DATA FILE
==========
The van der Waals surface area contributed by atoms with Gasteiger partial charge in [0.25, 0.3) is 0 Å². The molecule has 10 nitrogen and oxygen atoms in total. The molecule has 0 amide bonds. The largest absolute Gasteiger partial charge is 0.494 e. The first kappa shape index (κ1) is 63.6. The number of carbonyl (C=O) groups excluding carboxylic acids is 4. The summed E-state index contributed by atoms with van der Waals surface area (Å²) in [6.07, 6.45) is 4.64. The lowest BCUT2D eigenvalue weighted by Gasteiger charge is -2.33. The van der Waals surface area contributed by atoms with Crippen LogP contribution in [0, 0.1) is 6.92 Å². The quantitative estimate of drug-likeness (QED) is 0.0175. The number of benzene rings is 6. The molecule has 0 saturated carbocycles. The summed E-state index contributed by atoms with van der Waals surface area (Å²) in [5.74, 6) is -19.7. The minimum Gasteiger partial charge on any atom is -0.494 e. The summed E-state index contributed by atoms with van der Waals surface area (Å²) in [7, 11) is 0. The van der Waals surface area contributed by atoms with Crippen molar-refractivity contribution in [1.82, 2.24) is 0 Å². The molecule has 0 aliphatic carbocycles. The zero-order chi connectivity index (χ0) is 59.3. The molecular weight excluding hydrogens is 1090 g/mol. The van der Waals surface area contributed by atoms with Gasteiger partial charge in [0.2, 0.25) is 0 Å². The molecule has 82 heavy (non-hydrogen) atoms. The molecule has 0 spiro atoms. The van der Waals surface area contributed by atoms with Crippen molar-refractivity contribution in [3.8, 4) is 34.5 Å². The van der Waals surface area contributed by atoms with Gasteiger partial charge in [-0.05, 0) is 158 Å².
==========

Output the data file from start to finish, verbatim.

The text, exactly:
The van der Waals surface area contributed by atoms with Gasteiger partial charge in [0.25, 0.3) is 0 Å². The molecule has 10 nitrogen and oxygen atoms in total. The molecule has 0 amide bonds. The largest absolute Gasteiger partial charge is 0.494 e. The first kappa shape index (κ1) is 63.6. The number of carbonyl (C=O) groups excluding carboxylic acids is 4. The summed E-state index contributed by atoms with van der Waals surface area (Å²) in [6.07, 6.45) is 4.64. The lowest BCUT2D eigenvalue weighted by Gasteiger charge is -2.33. The van der Waals surface area contributed by atoms with Crippen LogP contribution in [0, 0.1) is 6.92 Å². The quantitative estimate of drug-likeness (QED) is 0.0175. The number of benzene rings is 6. The molecule has 0 saturated carbocycles. The summed E-state index contributed by atoms with van der Waals surface area (Å²) in [5.74, 6) is -19.7. The minimum Gasteiger partial charge on any atom is -0.494 e. The summed E-state index contributed by atoms with van der Waals surface area (Å²) in [7, 11) is 0. The van der Waals surface area contributed by atoms with Crippen molar-refractivity contribution in [1.82, 2.24) is 0 Å². The molecule has 0 aliphatic carbocycles. The zero-order chi connectivity index (χ0) is 59.3. The molecular weight excluding hydrogens is 1090 g/mol. The van der Waals surface area contributed by atoms with Gasteiger partial charge in [0.2, 0.25) is 0 Å². The molecule has 82 heavy (non-hydrogen) atoms. The molecule has 0 spiro atoms. The van der Waals surface area contributed by atoms with Crippen molar-refractivity contribution in [3.8, 4) is 34.5 Å². The van der Waals surface area contributed by atoms with Gasteiger partial charge in [-0.05, 0) is 158 Å².